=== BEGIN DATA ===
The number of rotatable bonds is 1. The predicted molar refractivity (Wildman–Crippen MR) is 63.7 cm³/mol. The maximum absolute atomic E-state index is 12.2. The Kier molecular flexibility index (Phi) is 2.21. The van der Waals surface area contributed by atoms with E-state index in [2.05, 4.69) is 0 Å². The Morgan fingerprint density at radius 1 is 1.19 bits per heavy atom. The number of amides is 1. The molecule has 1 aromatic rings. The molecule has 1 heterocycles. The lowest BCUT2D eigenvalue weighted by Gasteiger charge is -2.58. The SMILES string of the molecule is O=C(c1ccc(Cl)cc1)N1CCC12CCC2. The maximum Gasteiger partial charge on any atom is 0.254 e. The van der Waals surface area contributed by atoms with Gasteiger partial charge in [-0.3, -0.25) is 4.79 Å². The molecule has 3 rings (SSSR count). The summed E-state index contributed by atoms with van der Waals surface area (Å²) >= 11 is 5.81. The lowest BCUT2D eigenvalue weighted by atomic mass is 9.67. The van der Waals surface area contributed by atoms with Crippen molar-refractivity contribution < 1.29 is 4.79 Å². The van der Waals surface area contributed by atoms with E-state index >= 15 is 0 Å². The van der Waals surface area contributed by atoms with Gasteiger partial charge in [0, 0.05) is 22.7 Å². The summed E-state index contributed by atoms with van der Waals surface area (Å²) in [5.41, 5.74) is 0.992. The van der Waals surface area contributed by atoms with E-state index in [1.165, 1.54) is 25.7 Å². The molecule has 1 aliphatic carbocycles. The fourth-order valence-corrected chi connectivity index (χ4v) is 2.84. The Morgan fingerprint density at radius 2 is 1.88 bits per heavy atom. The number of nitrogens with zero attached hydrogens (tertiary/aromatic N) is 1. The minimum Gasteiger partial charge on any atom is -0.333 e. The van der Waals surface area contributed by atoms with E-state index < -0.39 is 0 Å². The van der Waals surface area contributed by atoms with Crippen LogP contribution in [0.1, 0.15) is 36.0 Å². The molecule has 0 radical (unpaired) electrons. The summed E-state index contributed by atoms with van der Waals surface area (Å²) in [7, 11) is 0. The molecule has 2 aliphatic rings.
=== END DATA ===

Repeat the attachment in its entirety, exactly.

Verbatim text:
The number of rotatable bonds is 1. The predicted molar refractivity (Wildman–Crippen MR) is 63.7 cm³/mol. The maximum absolute atomic E-state index is 12.2. The Kier molecular flexibility index (Phi) is 2.21. The van der Waals surface area contributed by atoms with E-state index in [2.05, 4.69) is 0 Å². The Morgan fingerprint density at radius 1 is 1.19 bits per heavy atom. The number of amides is 1. The molecule has 1 aromatic rings. The molecule has 1 heterocycles. The lowest BCUT2D eigenvalue weighted by Gasteiger charge is -2.58. The SMILES string of the molecule is O=C(c1ccc(Cl)cc1)N1CCC12CCC2. The maximum Gasteiger partial charge on any atom is 0.254 e. The van der Waals surface area contributed by atoms with Gasteiger partial charge in [-0.3, -0.25) is 4.79 Å². The molecule has 3 rings (SSSR count). The summed E-state index contributed by atoms with van der Waals surface area (Å²) >= 11 is 5.81. The lowest BCUT2D eigenvalue weighted by atomic mass is 9.67. The van der Waals surface area contributed by atoms with Crippen molar-refractivity contribution < 1.29 is 4.79 Å². The van der Waals surface area contributed by atoms with E-state index >= 15 is 0 Å². The van der Waals surface area contributed by atoms with Gasteiger partial charge in [0, 0.05) is 22.7 Å². The summed E-state index contributed by atoms with van der Waals surface area (Å²) in [5.41, 5.74) is 0.992. The van der Waals surface area contributed by atoms with E-state index in [1.165, 1.54) is 25.7 Å². The molecule has 1 aliphatic carbocycles. The fourth-order valence-corrected chi connectivity index (χ4v) is 2.84. The Morgan fingerprint density at radius 2 is 1.88 bits per heavy atom. The number of nitrogens with zero attached hydrogens (tertiary/aromatic N) is 1. The minimum Gasteiger partial charge on any atom is -0.333 e. The van der Waals surface area contributed by atoms with E-state index < -0.39 is 0 Å². The van der Waals surface area contributed by atoms with Crippen LogP contribution in [0.1, 0.15) is 36.0 Å². The molecule has 0 radical (unpaired) electrons. The summed E-state index contributed by atoms with van der Waals surface area (Å²) in [7, 11) is 0. The molecule has 2 aliphatic rings.